In the past few days I have seen many blackbirds of both sexes travelling with beaks filled with various small worms and centipedes. The earlier rain and now the mowing have encouraged the blackbirds to strut about on the lawn, tails proudly raised. These birds are enthusiastic in the pursuit of earthworms and they have been quick to take advantage of the need for the worms to move closer to the surface after the recent showers.

One thing that I need to investigate is the fascination that one chaffinch in particular seems to have with a shallow hollow in the lawn not far from the backroom window. It returns time and again and gets low into the same dip in the ground and busies itself with picking at the ground there. Are there ants there?

The yellow appearance of oak tree leaves is not good news, as I thought. Acute Oak Decline (AOD) is prevalent across East Anglia and in other regions of the British Isles. The appearance of young yellow leaves is a symptom ill-health.

The bark is badly affected by the disease and mature oaks, that might otherwise live for hundreds of years, are being killed off within four to five years by infection. There is research being carried out on whether the native oak jewel beetle is part of the problem, or whether it is attracted to the decaying bark of infected trees. The symptoms of this disease have been known of since 1918, but only now is an extensive research project being carried out.

This grey day passes quietly. No cuckoos that I am aware of, but a lark, the robins and blackbirds sing on regardless of the low light levels.

Along the footpaths, lanes and byways the Alexander plants are running riot in the absence of the local council verge trimming services; another consequence, dare I say, of central government cut-backs. One of the villagers has taken it on himself to tackle these invasive, gigantic, celery-like plants near his house with a sickle.

I enjoy talking with you this afternoon. The hundreds of kilometres of separation closes in an instant when I hear your voice.

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Christopher Perry

3rd May, 2020

Day 15

April already! My day is consumed with detailed work, but it is still light enough for me to set out walking just after six in the evening.

Bard Hill is covered in hawthorn bushes glowing with white blossom – it looks as if it’s snowed. I stop halfway up the traffic-free lane to listen to the bees. Bumble bees at every hawthorn. So big that occasionally they disturb a tiny white petal causing it to tumble to the ground.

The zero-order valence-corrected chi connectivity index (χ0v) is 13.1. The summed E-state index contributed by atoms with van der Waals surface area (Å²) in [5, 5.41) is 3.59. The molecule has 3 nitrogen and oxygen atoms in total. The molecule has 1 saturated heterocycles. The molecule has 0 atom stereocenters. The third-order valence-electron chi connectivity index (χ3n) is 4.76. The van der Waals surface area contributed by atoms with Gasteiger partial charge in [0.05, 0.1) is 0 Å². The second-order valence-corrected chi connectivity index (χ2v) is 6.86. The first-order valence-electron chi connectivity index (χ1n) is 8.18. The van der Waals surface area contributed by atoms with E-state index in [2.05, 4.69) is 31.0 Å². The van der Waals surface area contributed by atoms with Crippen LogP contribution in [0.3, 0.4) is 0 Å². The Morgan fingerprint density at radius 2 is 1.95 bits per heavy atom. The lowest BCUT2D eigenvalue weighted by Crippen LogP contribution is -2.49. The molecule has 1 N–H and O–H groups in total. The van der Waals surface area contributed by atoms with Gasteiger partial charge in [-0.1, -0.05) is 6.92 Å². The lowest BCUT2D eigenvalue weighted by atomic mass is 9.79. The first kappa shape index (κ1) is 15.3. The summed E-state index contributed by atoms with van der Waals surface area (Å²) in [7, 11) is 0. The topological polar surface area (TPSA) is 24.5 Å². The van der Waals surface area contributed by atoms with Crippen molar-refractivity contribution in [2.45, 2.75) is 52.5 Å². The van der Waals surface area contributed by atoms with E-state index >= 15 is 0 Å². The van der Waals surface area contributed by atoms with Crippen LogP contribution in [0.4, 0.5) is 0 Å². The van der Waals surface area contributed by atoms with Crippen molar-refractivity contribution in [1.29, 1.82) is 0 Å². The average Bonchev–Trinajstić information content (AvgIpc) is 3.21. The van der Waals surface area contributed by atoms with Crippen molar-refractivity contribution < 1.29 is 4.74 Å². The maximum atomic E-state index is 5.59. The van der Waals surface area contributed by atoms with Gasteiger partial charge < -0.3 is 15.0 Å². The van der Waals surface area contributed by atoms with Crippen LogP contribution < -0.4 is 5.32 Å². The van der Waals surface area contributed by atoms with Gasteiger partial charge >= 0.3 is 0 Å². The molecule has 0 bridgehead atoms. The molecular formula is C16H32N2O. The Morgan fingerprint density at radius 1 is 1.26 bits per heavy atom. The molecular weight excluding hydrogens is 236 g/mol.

The bees produce a deep buzz as they power their wings at top speed to defy gravity, but they fall silent when they land and start probing for nectar. The overall buzz I hear is a series of slow waves that coincide with one bee settling to drink, then another lifting off to seek fresh fuel.

Up on the heath I see some lads setting a small fire while they smoke and drink a can or two of beer. There’s been no sustained rainfall for weeks. One is arguing that building a fire is unsafe, the other offers reassurance that it will not spread.

At my intervention from the road they put it out. I bid them a good evening. They apologise and reply in kind. I leave them to their illicit adolescent pleasures.

As dusk forms deer are more confident to come out of hiding and I see them nibbling grass at every turn. I lose count of them and of the hares that are sitting upright in the fields that slope toward the sea. A hare on the road ahead is surprised at my appearance, so it races full pelt down the lane towards the village. It is unable to get off the road because of the steep banks on either side and the pace of its escape. It disappears in a dust cloud around the long bend.

Turning toward the house I wait and listen to a robin in full song. Such a common bird; such a beautiful singer. I walk on and find another exercising its voice with equal subtlety and variation just twenty-five metres further along. No cars come to disturb the performer or audience.

A rumour is confirmed late tonight. A local deliveryman has succumbed to the coronavirus. Contact tracing isn’t part of the government’s plan here.

It is close to a half-moon tonight. We often celebrate the full moon as it was full when we first met. Now any light in the dark is precious.

We are content to message “goodnight” tonight.

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CLP 01/04/2020